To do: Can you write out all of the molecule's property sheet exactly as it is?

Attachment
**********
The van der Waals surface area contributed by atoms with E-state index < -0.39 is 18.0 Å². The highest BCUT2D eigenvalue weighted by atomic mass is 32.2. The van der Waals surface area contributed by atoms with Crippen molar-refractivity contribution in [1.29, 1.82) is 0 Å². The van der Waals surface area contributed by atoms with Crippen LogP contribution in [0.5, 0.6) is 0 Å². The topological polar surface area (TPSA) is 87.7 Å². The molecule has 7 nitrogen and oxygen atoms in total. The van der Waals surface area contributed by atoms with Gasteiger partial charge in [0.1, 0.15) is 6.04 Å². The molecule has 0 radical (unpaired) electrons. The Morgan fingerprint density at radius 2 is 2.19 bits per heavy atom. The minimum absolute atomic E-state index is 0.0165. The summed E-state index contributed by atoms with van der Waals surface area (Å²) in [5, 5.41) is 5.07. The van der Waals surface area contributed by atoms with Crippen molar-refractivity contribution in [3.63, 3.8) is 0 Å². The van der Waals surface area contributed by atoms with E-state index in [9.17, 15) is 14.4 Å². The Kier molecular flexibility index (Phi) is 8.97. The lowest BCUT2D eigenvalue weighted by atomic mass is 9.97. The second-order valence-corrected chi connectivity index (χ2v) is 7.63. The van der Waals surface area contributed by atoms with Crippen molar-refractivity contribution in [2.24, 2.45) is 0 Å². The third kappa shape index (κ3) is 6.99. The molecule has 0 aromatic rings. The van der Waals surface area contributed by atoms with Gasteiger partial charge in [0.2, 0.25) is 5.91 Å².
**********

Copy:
The van der Waals surface area contributed by atoms with E-state index < -0.39 is 18.0 Å². The highest BCUT2D eigenvalue weighted by atomic mass is 32.2. The van der Waals surface area contributed by atoms with Crippen molar-refractivity contribution in [1.29, 1.82) is 0 Å². The van der Waals surface area contributed by atoms with Crippen LogP contribution in [0.5, 0.6) is 0 Å². The topological polar surface area (TPSA) is 87.7 Å². The molecule has 7 nitrogen and oxygen atoms in total. The van der Waals surface area contributed by atoms with Gasteiger partial charge in [0.1, 0.15) is 6.04 Å². The molecule has 0 radical (unpaired) electrons. The Morgan fingerprint density at radius 2 is 2.19 bits per heavy atom. The minimum absolute atomic E-state index is 0.0165. The summed E-state index contributed by atoms with van der Waals surface area (Å²) in [5, 5.41) is 5.07. The van der Waals surface area contributed by atoms with Crippen molar-refractivity contribution in [3.63, 3.8) is 0 Å². The van der Waals surface area contributed by atoms with E-state index in [9.17, 15) is 14.4 Å². The Kier molecular flexibility index (Phi) is 8.97. The lowest BCUT2D eigenvalue weighted by atomic mass is 9.97. The second-order valence-corrected chi connectivity index (χ2v) is 7.63. The van der Waals surface area contributed by atoms with Crippen molar-refractivity contribution in [2.24, 2.45) is 0 Å². The third kappa shape index (κ3) is 6.99. The molecule has 0 aromatic rings. The van der Waals surface area contributed by atoms with Gasteiger partial charge in [0.2, 0.25) is 5.91 Å².